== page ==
Copper in the Arts

April 2017

Fabitecture: Nature’s Beauty Mark on Copper

By Courtney H. Diener-Stokes

Hand hammered copper wall panelHand hammered copper wall panel, 36" tall and 60" wide and one inch thick by Fabitecture. The copper panels are 18 gauge thick hammered with a liver of sulfur finish.

Photograph courtesy of Fabitecture.

Running the sculpture lab at the University of Wisconsin-Milwaukee for four years led Matthew Mabee to architecture and design before starting his business, Fabitecture, specializing in handcrafted custom furniture.

“I went back to get my Master’s in architecture and through that, it taught me more of design thinking,” he says.

Mabee found that he enjoyed making models and artifacts by hand.

“I was able to dedicate more time to my design style and my skills,” he says. “I was tinkering with furniture pieces.”

Mabee was first introduced to copper in 2009 by a professor who had a jewelry making and metalsmithing background and was helping to guide an architectural-based class.

“He liked copper because of the ease of forming it and manipulating it,” Mabee says.

The students were instructed to make a small-scale mockup of a building façade, which posed an opportunity for copper to come into play for Mabee for the first time.

Close-up of a a hand hammered copper wall panel by Fabitecture.Close-up of a a hand hammered copper wall panel by Fabitecture.

Photograph courtesy of Fabitecture.

“I partnered with a friend and we decided to make a hand-hammered copper wall panel,” he says. We left a natural finish and let it patina itself and thought we would let nature put it’s own beauty mark on it.”

He then became interested in experimenting with copper and how it relates to other metals.

“How maybe aluminum and copper have a nice contrast of color with them working together artistically and aesthetically,” he says.

Mabee also enjoys having a full range of patina options available to him when working with copper.

“I really like the liver of sulfur one — that is the one that has stuck with me,” he says. “The longer you leave it in, the darker it gets. It gets a rose kind of looking, purple reddish color.”

He also enjoys trying to predict and control what Mother Nature might do with his copper pieces over time.

“I could kind of determine what it would look like twenty years from now and if what I was building would still be aesthetically pleasing until then,” he says.

Later, he began using prototyping tools to allow him to perfect designs before making a prototype.

“I used parametric modeling, a virtual modeling software, so I could play with my designs before I built them and I could make more iterations using the computer,” he says.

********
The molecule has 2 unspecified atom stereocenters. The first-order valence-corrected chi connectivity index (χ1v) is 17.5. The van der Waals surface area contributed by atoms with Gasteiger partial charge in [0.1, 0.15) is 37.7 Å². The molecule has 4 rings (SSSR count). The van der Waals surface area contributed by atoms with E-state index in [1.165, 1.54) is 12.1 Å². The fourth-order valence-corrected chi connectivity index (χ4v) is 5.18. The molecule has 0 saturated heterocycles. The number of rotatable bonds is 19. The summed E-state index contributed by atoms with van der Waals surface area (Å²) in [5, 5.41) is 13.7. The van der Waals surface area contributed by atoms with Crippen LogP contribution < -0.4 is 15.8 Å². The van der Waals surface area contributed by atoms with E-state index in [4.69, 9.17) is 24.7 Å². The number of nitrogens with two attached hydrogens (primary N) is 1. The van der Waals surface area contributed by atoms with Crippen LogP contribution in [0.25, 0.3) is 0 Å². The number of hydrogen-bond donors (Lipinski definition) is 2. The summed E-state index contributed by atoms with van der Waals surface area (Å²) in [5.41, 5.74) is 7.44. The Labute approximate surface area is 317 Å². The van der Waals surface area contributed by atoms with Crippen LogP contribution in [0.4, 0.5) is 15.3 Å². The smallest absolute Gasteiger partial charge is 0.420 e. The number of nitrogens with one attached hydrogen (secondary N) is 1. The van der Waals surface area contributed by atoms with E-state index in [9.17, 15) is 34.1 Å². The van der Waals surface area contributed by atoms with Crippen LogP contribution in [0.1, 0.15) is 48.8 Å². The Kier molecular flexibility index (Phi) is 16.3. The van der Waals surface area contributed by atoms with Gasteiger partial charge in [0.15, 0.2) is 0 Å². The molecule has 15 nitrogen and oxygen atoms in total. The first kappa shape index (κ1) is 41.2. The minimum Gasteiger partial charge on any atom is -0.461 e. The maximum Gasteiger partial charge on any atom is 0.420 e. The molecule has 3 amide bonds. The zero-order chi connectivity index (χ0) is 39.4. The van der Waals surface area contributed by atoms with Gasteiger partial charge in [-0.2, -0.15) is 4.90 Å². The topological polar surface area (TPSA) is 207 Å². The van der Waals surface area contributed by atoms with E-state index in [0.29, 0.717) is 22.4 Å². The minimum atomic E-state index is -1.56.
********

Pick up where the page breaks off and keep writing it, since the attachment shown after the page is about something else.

It was the upcoming birth of his first son that was the initial motivation for Mabee to delve into handcrafting furniture pieces. He created a wooden bookshelf for his child’s room, using some steel components.

He decided to put the wooden piece with steel components online to see if anyone would bite.

“I sold it in two days and my wife got mad at me and I made another one and that sold and led me to making other things,” he says. ”People kept contacting me for custom sizes and finishes.”

This led the self-proclaimed functionalist to offer custom pieces for the home in addition to making decorative wall panels.

“The wall pieces are more sculptural art pieces,” he says.

Mabee lives in the small, artistic community of Cedarburg, Wisconsin where he works out of a small workshop that is attached to his home. He gets the most creative inspiration first thing in the morning when he gets out his sketchbook at his desk in his workshop and designs his latest shelf, coffee table, end table, dining room table, chairs, credenza or wall panel.

“I am really attracted to modern architecture and clean lines,” he says. “I get a lot of inspiration from modern building facades and different things happening in the architectural world.”

Most recently Mabee was asked to make a wooden coffee table with copper legs.He shares some of his greatest pleasures in working with copper.

“I could fix almost any mistake you could think of and reform it back to original condition and then rework what I was thinking,” he says.

“There aren’t many other materials with its luster you can bring out when you polish it and you can use sulfur to darken it.”

Etsy is the primary vehicle Mabee uses for sharing his work and taking custom orders he fulfills across the country.When he works on a piece for a customer, he approaches it as though he would want to display it in his own home.

“The compliment is when they get it in their home and uncrate it and are shocked at how it’s constructed and they order it again and again,” he says. “When a customer comes back is the best source of compliment. That makes me really proud of my work.”

Resources:

Fabitecture, Cedarburg, WI

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